The past century has reinforced the importance of thoughtful, principled, decisive leadership in combating epidemics. Smallpox was officially eradicated in 1980, in what might be the greatest achievement in the history of public health. Dr. D.A. Henderson of the U.S. Centers for Disease Control and Prevention was the tenacious advocate who convinced the World Health Organization to take up the challenge of eliminating smallpox everywhere in the world; he then led the campaign to victory.
In 2003, President George W. Bush launched his Emergency Plan for AIDS Relief, which was crucial in helping the people of Africa to confront the AIDS epidemic. He announced the program with words of grace and compassion, without blame or judgment: “I propose … a work of mercy beyond all current international efforts to help the people of Africa…. This nation can lead the world in sparing innocent people from a plague of nature.”
Rely on classic public health measures. In 1918, the lack of national leadership meant that every city and state pursued its own approach to dealing with the epidemic. This created a series of natural experiments that allowed later researchers to assess the effectiveness of different approaches. They found that cities which implemented isolation policies (such as quarantining houses where influenza was present) and “social distancing” measures (such as closing down schools, theaters and churches) saw death rates 50% lower than those that did not. The cities that fared best were the ones that started isolating patients early and continued until the epidemic was unquestionably under control.
In the century since the 1918 outbreak, studies of seasonal flu infections and occasional pandemics have underscored the benefits of hygiene instruction and regular handwashing, which can reduce influenza cases by more than 40%. During the 2009 “swine flu,” school closures in Texas reduced acute respiratory illness by 45% to 72%. Such classic public health measures are sometimes as effective as the seasonal flu vaccine, which reduced infections by less than 40% in four of the last 12 U.S. flu seasons.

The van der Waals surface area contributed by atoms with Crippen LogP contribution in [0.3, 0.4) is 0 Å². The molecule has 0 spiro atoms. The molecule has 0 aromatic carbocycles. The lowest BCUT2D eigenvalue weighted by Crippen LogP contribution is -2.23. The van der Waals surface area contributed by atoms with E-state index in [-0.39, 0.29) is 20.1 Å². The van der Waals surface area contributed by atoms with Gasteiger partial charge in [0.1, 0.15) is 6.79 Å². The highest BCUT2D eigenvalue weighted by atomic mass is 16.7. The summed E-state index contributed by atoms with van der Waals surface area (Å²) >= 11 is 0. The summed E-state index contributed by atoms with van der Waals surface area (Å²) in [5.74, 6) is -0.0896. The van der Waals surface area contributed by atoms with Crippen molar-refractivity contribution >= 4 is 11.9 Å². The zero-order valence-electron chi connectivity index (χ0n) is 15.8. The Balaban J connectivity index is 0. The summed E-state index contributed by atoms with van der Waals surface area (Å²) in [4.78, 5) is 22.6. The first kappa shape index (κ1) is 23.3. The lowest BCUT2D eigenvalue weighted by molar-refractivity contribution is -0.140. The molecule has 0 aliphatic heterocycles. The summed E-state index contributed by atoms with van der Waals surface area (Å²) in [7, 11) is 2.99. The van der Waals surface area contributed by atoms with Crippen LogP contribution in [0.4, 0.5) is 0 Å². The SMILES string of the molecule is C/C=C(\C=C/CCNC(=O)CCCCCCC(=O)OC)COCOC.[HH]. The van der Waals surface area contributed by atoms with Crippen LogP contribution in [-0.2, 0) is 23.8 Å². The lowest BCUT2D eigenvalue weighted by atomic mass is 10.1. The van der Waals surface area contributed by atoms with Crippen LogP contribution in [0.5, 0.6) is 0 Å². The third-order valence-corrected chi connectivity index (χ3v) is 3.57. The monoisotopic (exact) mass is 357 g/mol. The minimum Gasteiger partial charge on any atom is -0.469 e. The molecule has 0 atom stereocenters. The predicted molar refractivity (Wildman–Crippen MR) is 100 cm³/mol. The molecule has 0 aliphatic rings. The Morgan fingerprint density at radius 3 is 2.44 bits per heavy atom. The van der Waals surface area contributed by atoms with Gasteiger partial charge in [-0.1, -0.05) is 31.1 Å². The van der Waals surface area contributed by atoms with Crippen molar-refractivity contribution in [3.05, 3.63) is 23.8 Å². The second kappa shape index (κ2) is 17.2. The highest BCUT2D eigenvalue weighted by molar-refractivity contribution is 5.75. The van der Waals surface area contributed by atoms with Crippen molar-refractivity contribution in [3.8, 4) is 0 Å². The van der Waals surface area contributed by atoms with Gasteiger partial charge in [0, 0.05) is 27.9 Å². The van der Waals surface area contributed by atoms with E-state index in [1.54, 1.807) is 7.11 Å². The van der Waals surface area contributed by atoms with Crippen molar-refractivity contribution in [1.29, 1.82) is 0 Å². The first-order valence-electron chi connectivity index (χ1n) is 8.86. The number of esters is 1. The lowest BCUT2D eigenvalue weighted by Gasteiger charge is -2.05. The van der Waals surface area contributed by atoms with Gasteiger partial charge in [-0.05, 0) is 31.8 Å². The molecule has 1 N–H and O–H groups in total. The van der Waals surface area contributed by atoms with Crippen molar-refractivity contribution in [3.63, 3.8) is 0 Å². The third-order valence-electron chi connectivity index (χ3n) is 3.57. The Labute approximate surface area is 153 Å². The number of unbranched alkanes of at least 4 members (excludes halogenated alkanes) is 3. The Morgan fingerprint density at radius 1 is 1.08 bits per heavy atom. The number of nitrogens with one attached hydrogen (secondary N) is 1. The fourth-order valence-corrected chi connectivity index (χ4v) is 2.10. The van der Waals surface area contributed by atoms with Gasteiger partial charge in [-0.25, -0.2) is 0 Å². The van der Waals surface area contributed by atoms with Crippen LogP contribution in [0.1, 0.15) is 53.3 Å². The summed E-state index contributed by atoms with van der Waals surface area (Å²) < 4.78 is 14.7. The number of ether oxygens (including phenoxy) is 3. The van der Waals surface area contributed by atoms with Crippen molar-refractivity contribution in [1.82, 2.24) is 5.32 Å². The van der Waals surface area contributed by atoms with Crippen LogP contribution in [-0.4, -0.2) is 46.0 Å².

Give accurate information and build community trust. In every pandemic, people fall prey to stigmatization, distrust and rumor-mongering. The “Spanish” flu, as the 1918 pandemic is still widely known, did not originate in Spain. Rather, because the country was neutral in World War I, its uncensored press was the first to report on the disease. As a result, many around the world blamed the Spanish for the epidemic, and the nickname persists to this day.
As the flu spread in 1918, many communities found scapegoats. Chileans blamed the poor, Senegalese blamed Brazilians, Brazilians blamed the Germans, Iranians blamed the British, and so on. In the U.S., the country’s millions of new immigrants had often been stigmatized as disease carriers during previous epidemics, but the 1918 flu struck every social class and every part of the country, so no single ethnic group was blamed for it.
Some populations, though, were more vulnerable to the disease than others. A study of data from 438 U.S. cities, published last year in the journal Economics and Human Biology, found a wide variation in pandemic-related mortality rates in 1918, ranging from 211 deaths per 100,000 people in Grand Rapids, Mich., to 807 in Pittsburgh. Half of this difference was attributable to three factors—poverty, prior health status and urban air pollution. The same will likely be true with the coronavirus, which means that ensuring prevention and care for the most vulnerable is vital for saving lives.
Remarkably, despite the ubiquitous daily horror of the 1918 flu, there were few instances of flu-related attacks or riots. On the contrary, in her book “Pale Rider,” the science journalist Laura Spinney finds many examples of good Samaritans. In Alaska, 70-year-old Dr. Valentine McGillycuddy came out of retirement to fight the flu; in Tokyo, doctors went out at night to give free vaccinations to the poor; in Germany, the Catholic Church helped to train young women as nurses.
During pandemics, the reflex to help one another is more common than we might think. At the deadliest moments in 1918, when city governments in the U.S. were overwhelmed, volunteer groups—from Phoenix’s citizens’ committees to Philadelphia’s bluebloods—stepped in to distribute resources to those in need. When communities did lose trust in their leaders, it was often because, in Mr. Barry’s words, they had lied about the severity of the pandemic “for the war effort, for the propaganda machine that Wilson had created.”
In the face of highly variable responses from public officials, the media served as an essential ally of the public health community in fighting the pandemic.